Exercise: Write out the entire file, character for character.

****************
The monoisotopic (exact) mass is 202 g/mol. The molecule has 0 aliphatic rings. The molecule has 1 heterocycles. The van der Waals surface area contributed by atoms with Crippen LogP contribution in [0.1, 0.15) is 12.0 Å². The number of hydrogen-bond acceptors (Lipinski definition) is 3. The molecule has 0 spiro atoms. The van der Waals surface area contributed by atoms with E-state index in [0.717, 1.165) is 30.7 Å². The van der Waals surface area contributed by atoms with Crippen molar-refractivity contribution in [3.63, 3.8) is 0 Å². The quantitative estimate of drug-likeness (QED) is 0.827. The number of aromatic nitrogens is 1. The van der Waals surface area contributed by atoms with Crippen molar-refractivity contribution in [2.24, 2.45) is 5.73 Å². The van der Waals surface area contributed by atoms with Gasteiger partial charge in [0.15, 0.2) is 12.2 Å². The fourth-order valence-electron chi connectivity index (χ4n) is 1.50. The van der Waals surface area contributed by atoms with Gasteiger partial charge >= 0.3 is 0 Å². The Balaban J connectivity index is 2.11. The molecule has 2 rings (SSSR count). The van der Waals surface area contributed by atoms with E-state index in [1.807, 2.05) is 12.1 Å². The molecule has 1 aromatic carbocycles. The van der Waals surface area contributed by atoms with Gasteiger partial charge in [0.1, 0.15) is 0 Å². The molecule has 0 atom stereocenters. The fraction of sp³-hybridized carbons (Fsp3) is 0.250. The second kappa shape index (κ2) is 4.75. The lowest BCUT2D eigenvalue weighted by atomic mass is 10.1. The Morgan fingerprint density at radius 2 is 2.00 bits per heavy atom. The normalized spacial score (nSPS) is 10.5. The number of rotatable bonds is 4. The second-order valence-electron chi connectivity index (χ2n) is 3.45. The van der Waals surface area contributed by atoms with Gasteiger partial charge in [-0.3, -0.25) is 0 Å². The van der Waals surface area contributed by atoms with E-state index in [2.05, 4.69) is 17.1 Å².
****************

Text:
The monoisotopic (exact) mass is 202 g/mol. The molecule has 0 aliphatic rings. The molecule has 1 heterocycles. The van der Waals surface area contributed by atoms with Crippen LogP contribution in [0.1, 0.15) is 12.0 Å². The number of hydrogen-bond acceptors (Lipinski definition) is 3. The molecule has 0 spiro atoms. The van der Waals surface area contributed by atoms with E-state index in [0.717, 1.165) is 30.7 Å². The van der Waals surface area contributed by atoms with Crippen molar-refractivity contribution in [3.63, 3.8) is 0 Å². The quantitative estimate of drug-likeness (QED) is 0.827. The number of aromatic nitrogens is 1. The van der Waals surface area contributed by atoms with Crippen molar-refractivity contribution in [2.24, 2.45) is 5.73 Å². The van der Waals surface area contributed by atoms with Gasteiger partial charge in [0.15, 0.2) is 12.2 Å². The fourth-order valence-electron chi connectivity index (χ4n) is 1.50. The van der Waals surface area contributed by atoms with Gasteiger partial charge >= 0.3 is 0 Å². The Balaban J connectivity index is 2.11. The molecule has 2 rings (SSSR count). The van der Waals surface area contributed by atoms with E-state index in [1.807, 2.05) is 12.1 Å². The molecule has 1 aromatic carbocycles. The van der Waals surface area contributed by atoms with Gasteiger partial charge in [0.1, 0.15) is 0 Å². The molecule has 0 atom stereocenters. The fraction of sp³-hybridized carbons (Fsp3) is 0.250. The second kappa shape index (κ2) is 4.75. The lowest BCUT2D eigenvalue weighted by atomic mass is 10.1. The Morgan fingerprint density at radius 2 is 2.00 bits per heavy atom. The normalized spacial score (nSPS) is 10.5. The number of rotatable bonds is 4. The second-order valence-electron chi connectivity index (χ2n) is 3.45. The van der Waals surface area contributed by atoms with Gasteiger partial charge in [-0.3, -0.25) is 0 Å². The van der Waals surface area contributed by atoms with E-state index in [2.05, 4.69) is 17.1 Å².